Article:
Khutze Inlet

Day 4 and more                                    59.1 nm

Khutze Inlet is a great place to spend some time when VHF weather posts strong wind warnings, then gale warnings for the area. As predicted, winds began to puff as we neared Khutze, but the water inside the inlet was glassy smooth. The head of the inlet was empty when we arrived so we returned to our favorite spot at the foot of cascading waterfalls, thundering down from a snowfield above. We found much less snow this year on the surrounding peaks, and none around the shore.

While we arrived in dry, settled weather, the rain soon followed. It’s Khutze, it rains, that’s just how it is. Raindrops beat down on roof, pounded on portholes and hatches, and threatened to drown out the background roar of the cascading waterfalls. Noisy calls from Bonaparte gulls and shrill shrieks of eagles occasionally punctuated this steady rhythm of water music. Otherwise the world around us was quiet. Each glance outside revealed our neighboring waterfall grow in size.This was a good day to bake cookies, work on photography, and stay tucked inside while it poured buckets outside… well, several inches at least.

New neighbors arrived in mid afternoon, anchored farther across the river delta, closer to the primary channel, and reported the weather forecast had not improved. Upcoming 35-45 knot winds and 2-3 meter seas were still predicted, good to know since surrounding mountains block VHF radio reception inside this fiordlike inlet.

Torrential rains increased the number of waterfalls around the anchorage and greatly increased the volume of water coming over each fall and down the river. The flooding river carried muddy water into the inlet, bringing scores of downfall trees into the anchorage. While most of the debris posed no immediate problem, two long specimens did snag on Mola Mola, a 58’ Fleming. A skiff assist from Great Bear II took care of the threat, but the vessels anchored close to the river must have kept an uneasy log watch that night. We were lucky, no trees, logs or other debris floated close to us in our waterfall site.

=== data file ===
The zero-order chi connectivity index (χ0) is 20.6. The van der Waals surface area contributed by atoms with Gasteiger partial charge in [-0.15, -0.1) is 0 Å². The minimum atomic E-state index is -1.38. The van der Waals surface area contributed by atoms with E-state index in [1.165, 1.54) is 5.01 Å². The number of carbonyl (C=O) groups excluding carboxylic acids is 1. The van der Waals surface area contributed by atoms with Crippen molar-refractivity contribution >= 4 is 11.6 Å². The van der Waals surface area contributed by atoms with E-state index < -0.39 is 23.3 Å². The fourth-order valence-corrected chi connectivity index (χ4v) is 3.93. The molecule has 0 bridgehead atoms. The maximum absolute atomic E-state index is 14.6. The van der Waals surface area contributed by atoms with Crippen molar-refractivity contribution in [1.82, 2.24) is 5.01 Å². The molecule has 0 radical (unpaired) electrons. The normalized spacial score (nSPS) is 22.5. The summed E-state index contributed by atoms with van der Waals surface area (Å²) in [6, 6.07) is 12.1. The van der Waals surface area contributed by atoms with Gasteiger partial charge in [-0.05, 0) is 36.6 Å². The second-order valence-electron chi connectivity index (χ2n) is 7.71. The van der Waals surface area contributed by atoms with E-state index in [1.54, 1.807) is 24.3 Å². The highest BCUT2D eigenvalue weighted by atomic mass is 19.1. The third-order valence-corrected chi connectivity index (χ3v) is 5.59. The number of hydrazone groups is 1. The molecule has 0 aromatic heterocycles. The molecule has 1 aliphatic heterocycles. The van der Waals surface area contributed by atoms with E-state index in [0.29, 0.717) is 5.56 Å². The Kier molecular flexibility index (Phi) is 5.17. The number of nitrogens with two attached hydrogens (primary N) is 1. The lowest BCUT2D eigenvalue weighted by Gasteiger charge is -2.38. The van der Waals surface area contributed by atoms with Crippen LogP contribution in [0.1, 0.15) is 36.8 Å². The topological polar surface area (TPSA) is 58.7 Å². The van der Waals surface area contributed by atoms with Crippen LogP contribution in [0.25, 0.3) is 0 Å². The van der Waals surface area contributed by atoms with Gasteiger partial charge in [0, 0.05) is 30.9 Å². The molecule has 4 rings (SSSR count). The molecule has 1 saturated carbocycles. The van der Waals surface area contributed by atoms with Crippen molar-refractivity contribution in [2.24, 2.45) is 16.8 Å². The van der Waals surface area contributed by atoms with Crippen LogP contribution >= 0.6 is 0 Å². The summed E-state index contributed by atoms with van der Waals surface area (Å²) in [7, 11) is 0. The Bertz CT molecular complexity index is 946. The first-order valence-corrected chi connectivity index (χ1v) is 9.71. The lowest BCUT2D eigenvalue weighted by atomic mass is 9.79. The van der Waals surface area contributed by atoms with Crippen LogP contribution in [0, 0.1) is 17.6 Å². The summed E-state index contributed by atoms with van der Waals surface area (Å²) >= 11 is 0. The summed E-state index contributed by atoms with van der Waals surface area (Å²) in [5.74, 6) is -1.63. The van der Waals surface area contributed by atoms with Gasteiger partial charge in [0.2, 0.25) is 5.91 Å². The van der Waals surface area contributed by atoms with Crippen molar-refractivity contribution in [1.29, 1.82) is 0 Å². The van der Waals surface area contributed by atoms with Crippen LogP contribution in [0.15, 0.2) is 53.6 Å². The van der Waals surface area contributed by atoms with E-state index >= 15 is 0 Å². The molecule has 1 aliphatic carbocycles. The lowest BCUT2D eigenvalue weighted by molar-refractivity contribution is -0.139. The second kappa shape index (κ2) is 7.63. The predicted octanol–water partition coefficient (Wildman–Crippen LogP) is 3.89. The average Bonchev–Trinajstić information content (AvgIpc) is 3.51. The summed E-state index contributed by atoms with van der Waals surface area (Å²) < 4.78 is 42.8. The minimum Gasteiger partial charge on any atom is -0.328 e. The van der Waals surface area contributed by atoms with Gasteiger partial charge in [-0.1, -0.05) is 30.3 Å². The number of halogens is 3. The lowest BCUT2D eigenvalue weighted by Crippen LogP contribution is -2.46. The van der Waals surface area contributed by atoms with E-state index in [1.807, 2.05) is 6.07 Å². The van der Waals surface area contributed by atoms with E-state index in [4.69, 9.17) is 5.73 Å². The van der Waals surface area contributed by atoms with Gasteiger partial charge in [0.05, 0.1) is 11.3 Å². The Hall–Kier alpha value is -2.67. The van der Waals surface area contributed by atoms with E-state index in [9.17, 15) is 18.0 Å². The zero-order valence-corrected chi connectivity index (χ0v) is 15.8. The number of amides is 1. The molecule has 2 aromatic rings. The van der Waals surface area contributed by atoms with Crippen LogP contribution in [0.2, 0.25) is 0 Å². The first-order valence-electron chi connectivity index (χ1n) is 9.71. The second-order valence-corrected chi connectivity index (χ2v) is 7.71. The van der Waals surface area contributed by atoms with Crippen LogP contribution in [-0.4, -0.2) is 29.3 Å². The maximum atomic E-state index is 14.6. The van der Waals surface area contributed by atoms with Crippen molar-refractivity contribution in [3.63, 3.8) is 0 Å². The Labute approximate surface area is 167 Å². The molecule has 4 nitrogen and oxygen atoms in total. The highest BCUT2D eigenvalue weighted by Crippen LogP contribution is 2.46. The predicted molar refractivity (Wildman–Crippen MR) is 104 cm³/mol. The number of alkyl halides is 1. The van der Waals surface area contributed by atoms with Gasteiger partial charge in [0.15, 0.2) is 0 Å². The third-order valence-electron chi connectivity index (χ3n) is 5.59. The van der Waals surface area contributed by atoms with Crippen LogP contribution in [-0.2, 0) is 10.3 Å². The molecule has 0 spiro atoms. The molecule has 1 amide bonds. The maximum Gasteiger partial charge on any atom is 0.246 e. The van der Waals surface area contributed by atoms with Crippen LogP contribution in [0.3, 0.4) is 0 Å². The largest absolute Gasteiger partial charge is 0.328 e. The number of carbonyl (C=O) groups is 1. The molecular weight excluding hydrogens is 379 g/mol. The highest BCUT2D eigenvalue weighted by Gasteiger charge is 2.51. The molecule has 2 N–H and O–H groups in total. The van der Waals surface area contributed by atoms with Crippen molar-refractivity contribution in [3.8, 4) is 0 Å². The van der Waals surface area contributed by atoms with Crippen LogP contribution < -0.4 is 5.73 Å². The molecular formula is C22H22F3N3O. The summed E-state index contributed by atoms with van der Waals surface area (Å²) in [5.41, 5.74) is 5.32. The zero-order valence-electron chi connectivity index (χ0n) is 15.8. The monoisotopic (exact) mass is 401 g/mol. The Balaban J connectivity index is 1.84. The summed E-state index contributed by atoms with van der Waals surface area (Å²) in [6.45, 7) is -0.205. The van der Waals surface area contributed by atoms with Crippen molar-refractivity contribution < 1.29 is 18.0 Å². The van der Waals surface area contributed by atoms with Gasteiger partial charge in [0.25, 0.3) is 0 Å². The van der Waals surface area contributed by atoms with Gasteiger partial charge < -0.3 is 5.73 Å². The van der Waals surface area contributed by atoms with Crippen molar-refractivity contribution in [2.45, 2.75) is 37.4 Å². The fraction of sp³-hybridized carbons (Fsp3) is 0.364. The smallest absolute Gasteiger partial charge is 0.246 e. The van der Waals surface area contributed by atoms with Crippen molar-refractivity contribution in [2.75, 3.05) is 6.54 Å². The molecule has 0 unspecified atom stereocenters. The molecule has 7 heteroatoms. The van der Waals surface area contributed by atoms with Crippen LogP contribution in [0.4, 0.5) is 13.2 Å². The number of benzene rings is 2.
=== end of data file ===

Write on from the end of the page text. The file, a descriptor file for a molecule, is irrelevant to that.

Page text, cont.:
After several days the “quasi-stationery” storm front passed and we were more than ready to move on. Bear sightings would have made this rainy stay more exciting, but we enjoyed relaxing and socializing, meeting up with old friends and making some new ones.

Wednesday, May 21, 2014

Oliver Cove to Khutze Inlet

Day 4                                    59.1 nm

Taken from a distance these photos are a bit blurry, but the helilogging action was crisp and skillful!

   We paused in Jackson Passage to watch a large Vertol helicopter lift logs from a hillside logging operation and drop them into a boomed area in the saltwater below. The chopper pilot darted about briskly, maneuvering with pinpoint precision to lower a cable with heavy hook into place for the hillside crew setting choker; a quick lift and release into the chuck; repeat over and over. The booming crew kept busy retrieving and bundling chokers for the helicopter to return to the hill.

Aha! Remember the tug with two barges of cedar logs that we passed near Bella Bella? Now we know where they came from, if not where they’re headed.

Tuesday, May 20, 2014

Fly Basin to Oliver Cove

Day 3                                    82.5 nm

Sea Otter keep their distance - just beyond camera range it seems

The 0400 weather reported lumpy water and 18 knot winds at Egg Island, with winds predicted to drop later in the morning. We went back to sleep. Our actual 0745 departure was a much better choice with rippled water and light winds for our travels. Oh, how I appreciate Environment Canada weather reporting!
Half a dozen fat sea otters floated around in Smith Sound, as wary as ever and keeping their distance from the boat. One lone killer whale surfaced inside False Egg Island and worked the shoreline of nearby islets. Wildlife watch certainly tops log watch for entertainment value.

A few tugs passed us today, heading south with unusual tows. One tug towed a single barge piled high with a jumbled stack of scrap metal. Occasional bits and pieces were recognizable, but mainly the cargo was a rusty, tangled mass. 

Near Bella Bella another tug pulled two barges piled high with a forest of stacked cedar logs, many still bristling with green-needled branches. An unusual sight; we’re used to seeing log barges carry stripped, de-branched logs. Where did each tug and tow come from? They were southbound, but I wondered where were they headed?

This Oliver Cove sign shows damage from vandals rather than weather.

We often run through Reid Passage, a more protected route inside of Ivory Island, but this is the first time Oliver Cove, a B.C. Marine Park, has been empty. The cove is fairly open to the channel but the anchorage was comfortable, with a good-holding bottom and no issue from passing boats' wakes. A well buoyed set-net floated off the south point at the cove’s entry and two more nets bobbed around along the far shore across the channel, but no one arrived to tend them during our stay.